2. Centrifuge nanoparticles in a fixed-angle rotor for 15 min at 17,000 x g. Longer centrifugation times will result in the collection of a higher fraction of smaller nanoparticles.
  3. Discard the supernatant, being careful not to disturb the nanoparticle pellet (water may be poured or pipetted off). Add 15 ml diH2O and use a water bath sonicator and/or vortexer to completely resuspend the nanoparticles.
  4. Combine the contents of the two centrifuge tubes into one and repeat steps 2.1-2.3 2x more, for a total of three washes in 30 ml of diH2O each time. The fluid volume of the last pellet resuspension should be 4-5 ml.
    A weight ratio of 1:2 trehalose:polymer may be added at this point as a cryoprotectant (freeze a small aliquot of nanoparticles without trehalose for SEM imaging). Ice crystals that form during the freezing process may damage the particle surface and induce aggregation, and inclusion of trehalose has been shown to improve the uniform and complete resuspension of PLGA nanoparticles13.
  5. Transfer the nanoparticles to a preweighed 5 ml centrifuge tube and freeze at -80 °C for a minimum of 30 min.
  6. Moving quickly so as not to let the frozen contents melt, uncap the tube and cover the top by securing lab tissue across the top with a rubber band. **If any melting occurs, refreeze before placing in the lyophilizer.
  7. Lyophilize 72 hr for a 5 ml volume. Store lyophilized particles in Parafilm-wrapped tube at -80 °C.

3. Sizing and Surface Morphology

Scanning Electron Microscopy

  1. Samples for SEM should be prepared the day of imaging. Place a strip of double-sided carbon tape on an SEM stub. Permanent marker may be used to label the metal portion of the stub for later reference.
  2. Use a metal spatula to collect a small quantity of lyophilized nanoparticles and gently spread them across the surface of the tape. Brush the surface of the stub with a lab tissue or use compressed air to remove loose nanoparticles.
  3. Sputter coat the sample with gold-paladium for 30-120 sec. A longer sputter time will produce a smoother surface for imaging, although this may result in the loss of fine surface details.
  4. Typical parameters for visualizing particles are a working distance of 5-15 mm, beam strength of 5-12 kV, and a spot size of 1-3. Higher beam strengths may result in regional heating of the sample, which will alter the surface morphology of the particles. Microparticles are observed at 100X magnification and nanoparticles will be distinguishable at 3,000X magnification.
  5. The ideal sample will consist of a uniform coating of particles across the flat surface of the stub. Occasionally, secondary structures (including flakes or spheres) may result from lyophilization. Focusing on the edge of a flake, where the flake meets tape, or the top of a sphere will help to locate particles that can be easily visualized with SEM. Collect at least three images per batch in order to obtain a representative sample of particle size and morphology.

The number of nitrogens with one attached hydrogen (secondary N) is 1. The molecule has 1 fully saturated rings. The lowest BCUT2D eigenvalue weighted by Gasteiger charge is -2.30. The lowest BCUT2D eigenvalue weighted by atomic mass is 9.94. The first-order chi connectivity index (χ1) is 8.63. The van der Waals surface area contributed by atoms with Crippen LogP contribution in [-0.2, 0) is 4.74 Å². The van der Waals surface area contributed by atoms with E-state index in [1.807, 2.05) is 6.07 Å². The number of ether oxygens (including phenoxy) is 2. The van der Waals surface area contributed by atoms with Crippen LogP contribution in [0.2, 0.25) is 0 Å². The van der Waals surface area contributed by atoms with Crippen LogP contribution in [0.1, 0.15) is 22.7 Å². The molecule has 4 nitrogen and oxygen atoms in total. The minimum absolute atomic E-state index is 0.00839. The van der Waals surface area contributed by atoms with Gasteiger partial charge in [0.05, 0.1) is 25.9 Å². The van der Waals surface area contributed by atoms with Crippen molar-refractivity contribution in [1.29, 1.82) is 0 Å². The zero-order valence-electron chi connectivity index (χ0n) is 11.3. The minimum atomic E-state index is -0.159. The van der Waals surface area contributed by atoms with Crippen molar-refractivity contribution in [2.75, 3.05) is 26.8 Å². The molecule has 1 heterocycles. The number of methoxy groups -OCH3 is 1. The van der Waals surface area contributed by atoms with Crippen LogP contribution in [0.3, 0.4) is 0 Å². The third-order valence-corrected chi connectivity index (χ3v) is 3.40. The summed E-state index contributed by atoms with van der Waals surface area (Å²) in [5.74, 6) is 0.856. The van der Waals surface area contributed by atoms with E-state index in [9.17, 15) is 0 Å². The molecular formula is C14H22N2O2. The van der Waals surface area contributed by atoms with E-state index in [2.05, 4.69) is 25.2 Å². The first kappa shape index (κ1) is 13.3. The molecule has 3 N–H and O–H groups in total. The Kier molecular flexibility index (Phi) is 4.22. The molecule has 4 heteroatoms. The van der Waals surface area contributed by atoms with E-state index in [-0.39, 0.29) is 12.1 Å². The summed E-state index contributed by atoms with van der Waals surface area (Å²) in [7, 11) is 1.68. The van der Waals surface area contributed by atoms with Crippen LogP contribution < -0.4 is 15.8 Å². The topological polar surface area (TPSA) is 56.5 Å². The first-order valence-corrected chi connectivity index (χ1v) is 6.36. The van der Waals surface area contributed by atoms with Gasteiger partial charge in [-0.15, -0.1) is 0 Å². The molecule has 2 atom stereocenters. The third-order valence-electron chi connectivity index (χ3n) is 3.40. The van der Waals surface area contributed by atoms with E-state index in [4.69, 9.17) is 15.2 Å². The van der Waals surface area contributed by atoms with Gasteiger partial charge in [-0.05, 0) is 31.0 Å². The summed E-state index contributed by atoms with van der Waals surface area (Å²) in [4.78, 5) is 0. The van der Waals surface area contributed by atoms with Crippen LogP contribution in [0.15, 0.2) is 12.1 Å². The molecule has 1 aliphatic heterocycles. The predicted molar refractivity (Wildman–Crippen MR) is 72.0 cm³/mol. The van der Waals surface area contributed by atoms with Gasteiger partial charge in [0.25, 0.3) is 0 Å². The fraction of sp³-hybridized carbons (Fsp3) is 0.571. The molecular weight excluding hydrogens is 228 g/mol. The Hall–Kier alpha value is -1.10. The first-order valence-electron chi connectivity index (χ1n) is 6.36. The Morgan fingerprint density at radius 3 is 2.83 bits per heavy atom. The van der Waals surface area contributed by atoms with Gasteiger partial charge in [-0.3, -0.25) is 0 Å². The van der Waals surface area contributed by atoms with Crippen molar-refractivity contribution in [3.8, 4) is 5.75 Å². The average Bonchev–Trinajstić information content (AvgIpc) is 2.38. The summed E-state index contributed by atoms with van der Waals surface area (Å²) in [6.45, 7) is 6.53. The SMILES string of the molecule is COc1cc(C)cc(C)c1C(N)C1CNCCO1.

Representative Results

Representative SEM images of PLGA microparticles and nanoparticles prepared using this protocol are shown in Figures 2a and 2b. Particles will appear as individual, nonfused spheres, with a smooth surface morphology and broad range of sizes distributed throughout the sample.

To determine the average diameter of each batch, measurements are taken directly from the SEM images using the "measure" function in ImageJ. A minimum of 150 measurements of the diameter of particles selected randomly from the field of view should be taken to acquire a representative size distribution. The average size of a batch of particles depends on formulation parameters. For example, in Figure 2a, microparticles (average diameter of 730 nm±370) were formed with 1 ml of solvent to 100 mg of PLGA, using 0.05% Vitamin E-TPGS in the emulsifying phase, whereas in Figure 2b, nanoparticles (average diameter of 340 nm±70) were formed with 4 ml of solvent to 200 mg of PLGA, encapsulating the hydrophobic drug camptothecin and using 0.3% Vitamin E-TPGS in the emulsifying phase (full formulation parameters are described in the figure caption). Generally speaking, higher concentration of emulsifier will produce smaller particles, with average diameters ranging between 220-2,000 nm being achievable by varying emulsifier concentration from 0.3-0.01% (Figure 3).